There are presently seven billion people who call the Earth home. With that astonishing figure in mind many people have raised questions about the effects of overpopulation on our planet. How many people are too many? That’s the question at the heart of filmmaker Werner Boote’s latest documentary, Population Boom.
Armed with his trusty World Bank umbrella, Boote travels the world in order to put a human face on the issue of overpopulation. The filmmaker journeys to a variety of countries including the United States, Bangladesh, Mexico, Kenya, India, Japan, China, and Finland in order to investigate the effects of the world’s rising population. The film places special emphasis on how the so-called population boom has played a role in terms of determining government policy as well as shaping the lives of private citizens and their families. Increasing population rates have been used to influence a wide-ranging array of issues such as the economy, gender politics, immigration policy, pollution, and climate change.
In Population Boom, Austrian writer and director Werner Boote asserts that the issue of overpopulation has been used by the powers that be (i.e. governments, the international banking system, and the oil industry) as a diversion to take public attention away from the truly important issues plaguing our world (global warming, economic imbalances, and over-consumption). Boote believes that overpopulation has been used as a scapegoat by the world’s biggest economic powers and a way to shift blame away from big business and our modern consumer culture and onto the backs of the poorest and most disenfranchised members of society.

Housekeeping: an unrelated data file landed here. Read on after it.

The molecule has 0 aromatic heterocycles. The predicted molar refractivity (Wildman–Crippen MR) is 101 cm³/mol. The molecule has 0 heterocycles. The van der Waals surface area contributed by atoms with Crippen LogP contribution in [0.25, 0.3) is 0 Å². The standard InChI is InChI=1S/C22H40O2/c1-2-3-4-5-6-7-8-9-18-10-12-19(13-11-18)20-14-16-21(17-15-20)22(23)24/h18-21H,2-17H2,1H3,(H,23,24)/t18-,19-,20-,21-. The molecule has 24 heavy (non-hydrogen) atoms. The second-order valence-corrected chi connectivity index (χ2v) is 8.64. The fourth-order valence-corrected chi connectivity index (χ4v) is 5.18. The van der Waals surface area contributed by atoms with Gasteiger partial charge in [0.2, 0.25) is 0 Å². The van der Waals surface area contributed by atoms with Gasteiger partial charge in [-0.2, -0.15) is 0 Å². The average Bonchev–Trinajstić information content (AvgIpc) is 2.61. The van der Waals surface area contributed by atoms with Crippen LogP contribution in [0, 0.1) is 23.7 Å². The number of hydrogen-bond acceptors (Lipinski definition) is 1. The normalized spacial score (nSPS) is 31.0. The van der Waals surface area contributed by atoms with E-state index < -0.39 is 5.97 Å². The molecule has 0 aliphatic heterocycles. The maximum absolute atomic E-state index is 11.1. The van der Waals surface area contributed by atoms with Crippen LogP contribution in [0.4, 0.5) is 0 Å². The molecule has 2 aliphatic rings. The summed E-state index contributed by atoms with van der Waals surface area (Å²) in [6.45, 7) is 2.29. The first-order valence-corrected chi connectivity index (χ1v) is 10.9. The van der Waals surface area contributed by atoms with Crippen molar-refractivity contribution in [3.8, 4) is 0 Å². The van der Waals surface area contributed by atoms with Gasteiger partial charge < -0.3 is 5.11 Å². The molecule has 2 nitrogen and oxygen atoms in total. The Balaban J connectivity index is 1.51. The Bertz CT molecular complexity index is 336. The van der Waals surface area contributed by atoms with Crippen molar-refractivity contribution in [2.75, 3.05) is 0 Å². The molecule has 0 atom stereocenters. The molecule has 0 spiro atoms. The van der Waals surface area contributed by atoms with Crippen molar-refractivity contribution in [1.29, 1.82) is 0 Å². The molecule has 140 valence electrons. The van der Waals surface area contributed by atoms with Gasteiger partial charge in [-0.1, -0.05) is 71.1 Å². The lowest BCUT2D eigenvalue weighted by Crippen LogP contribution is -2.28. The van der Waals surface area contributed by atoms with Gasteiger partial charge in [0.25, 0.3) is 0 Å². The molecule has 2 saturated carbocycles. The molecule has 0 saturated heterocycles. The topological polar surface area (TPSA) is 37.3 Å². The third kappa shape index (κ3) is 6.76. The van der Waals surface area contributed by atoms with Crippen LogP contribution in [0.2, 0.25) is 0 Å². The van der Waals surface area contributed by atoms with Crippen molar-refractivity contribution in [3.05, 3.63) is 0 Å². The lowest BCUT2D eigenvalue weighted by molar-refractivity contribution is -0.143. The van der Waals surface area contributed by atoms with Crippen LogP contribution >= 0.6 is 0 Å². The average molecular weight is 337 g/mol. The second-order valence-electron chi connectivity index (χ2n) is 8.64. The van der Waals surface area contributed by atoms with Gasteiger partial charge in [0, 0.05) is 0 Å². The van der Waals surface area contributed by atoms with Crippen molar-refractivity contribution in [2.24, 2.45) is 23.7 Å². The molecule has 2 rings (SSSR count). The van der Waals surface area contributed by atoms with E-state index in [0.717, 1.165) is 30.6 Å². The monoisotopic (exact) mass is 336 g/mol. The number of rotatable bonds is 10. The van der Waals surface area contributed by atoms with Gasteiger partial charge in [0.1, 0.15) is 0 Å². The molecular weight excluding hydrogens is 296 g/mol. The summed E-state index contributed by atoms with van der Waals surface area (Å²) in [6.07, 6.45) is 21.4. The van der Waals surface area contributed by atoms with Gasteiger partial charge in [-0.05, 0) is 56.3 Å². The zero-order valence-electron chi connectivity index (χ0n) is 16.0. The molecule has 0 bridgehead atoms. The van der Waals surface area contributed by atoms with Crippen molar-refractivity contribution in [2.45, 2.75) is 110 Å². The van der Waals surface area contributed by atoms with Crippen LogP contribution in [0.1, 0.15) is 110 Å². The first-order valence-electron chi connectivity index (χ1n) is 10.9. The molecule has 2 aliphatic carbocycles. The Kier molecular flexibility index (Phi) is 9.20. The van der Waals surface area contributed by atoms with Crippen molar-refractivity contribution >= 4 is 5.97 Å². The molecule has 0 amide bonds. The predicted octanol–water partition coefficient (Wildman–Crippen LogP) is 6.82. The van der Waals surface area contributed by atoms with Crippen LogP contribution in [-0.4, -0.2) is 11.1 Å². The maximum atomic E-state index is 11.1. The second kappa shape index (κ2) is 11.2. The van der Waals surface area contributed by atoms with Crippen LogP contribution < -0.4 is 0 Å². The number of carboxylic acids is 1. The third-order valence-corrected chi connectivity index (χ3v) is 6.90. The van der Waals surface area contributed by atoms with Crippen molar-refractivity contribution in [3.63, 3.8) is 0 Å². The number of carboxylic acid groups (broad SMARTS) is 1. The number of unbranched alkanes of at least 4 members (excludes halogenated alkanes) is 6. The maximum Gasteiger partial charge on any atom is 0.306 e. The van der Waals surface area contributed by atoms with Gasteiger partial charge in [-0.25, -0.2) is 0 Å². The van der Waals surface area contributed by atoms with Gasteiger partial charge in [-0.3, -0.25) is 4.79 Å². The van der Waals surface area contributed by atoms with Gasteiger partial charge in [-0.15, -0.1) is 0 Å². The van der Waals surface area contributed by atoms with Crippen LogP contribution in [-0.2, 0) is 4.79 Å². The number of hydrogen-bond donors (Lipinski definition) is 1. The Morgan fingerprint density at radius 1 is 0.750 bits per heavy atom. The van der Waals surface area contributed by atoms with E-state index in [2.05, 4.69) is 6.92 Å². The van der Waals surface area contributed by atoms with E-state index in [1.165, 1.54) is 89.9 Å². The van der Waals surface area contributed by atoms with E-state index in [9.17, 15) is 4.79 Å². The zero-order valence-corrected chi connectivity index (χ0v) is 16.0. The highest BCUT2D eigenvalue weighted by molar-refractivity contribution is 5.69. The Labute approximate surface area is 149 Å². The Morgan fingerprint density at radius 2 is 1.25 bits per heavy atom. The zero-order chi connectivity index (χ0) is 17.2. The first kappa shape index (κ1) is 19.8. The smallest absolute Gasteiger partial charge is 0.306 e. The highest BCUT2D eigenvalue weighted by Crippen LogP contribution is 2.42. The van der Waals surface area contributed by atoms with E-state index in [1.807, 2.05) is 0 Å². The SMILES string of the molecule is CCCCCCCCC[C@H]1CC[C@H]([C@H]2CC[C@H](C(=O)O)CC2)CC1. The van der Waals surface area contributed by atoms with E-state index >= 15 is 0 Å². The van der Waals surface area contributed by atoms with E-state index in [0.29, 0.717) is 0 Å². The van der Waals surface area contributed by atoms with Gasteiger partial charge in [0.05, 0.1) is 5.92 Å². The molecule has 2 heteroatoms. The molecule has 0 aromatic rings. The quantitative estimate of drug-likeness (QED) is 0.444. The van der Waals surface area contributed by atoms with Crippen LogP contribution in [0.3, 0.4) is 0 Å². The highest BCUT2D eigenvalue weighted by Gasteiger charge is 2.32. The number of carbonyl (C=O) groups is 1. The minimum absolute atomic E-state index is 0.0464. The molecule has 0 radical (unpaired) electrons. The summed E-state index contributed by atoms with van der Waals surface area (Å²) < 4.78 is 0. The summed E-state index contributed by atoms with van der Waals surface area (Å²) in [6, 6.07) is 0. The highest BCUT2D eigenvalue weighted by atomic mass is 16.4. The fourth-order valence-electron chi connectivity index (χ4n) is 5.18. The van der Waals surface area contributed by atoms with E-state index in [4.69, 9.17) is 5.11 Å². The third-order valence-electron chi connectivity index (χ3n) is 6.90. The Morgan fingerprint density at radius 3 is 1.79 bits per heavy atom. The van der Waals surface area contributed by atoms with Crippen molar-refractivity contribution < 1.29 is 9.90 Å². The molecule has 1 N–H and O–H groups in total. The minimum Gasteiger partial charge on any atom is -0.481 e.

One of the strengths of this insightful documentary is that it not only provides some staggering statistics (i.e. one seventh of the world’s citizens live below the poverty line) but also includes an array of one-on-one interviews. In one particularly powerful sequence, Boote explores the slums of Mumbai and visits with a poor family. He then speaks with an official who explains the Indian government’s family planning incentive program. This is followed by a clip from a TV interview with India’s richest man, in which he boasts about the large number of millionaires living in his country. Boote then points out that the successful businessman’s highrise home comes complete with a panoramic view of Mumbai’s most poverty stricken slums.
Among the people interviewed in Population Boom are notable figures as Farida Akhter, a Bangladeshi actress and social activist; Babatunde Osotimehin, the executive director of the United Nations population fund; author Betsy Hartmann; Hu Hongtao, the director general of China’s National Population and Family Planning Commission; and demographer Wolfgang Lutz. The film also includes an archival clip of John Lennon stating his belief that overpopulation is a myth which is being used to take people’s minds off more important issues.
After traveling around the world and speaking with a variety of experts and members of the general public, Werner Boote concludes Population Boom with the notion that overpopulation isn’t the catastrophic problem that we’ve been told it is. Instead, the filmmaker asserts that the real threat lies within problems such as over-consumption, an international banking system which is set up to support and protect the richest members of society, inherent racism, and government policies which rely on exploiting the poor for economic and political gains. Boote sums up his findings best when he refers to a Gandhi’s famous words: “The world has enough for everyone’s need, but not enough for everyone’s greed.”
Population Boom is available now from First Run Features.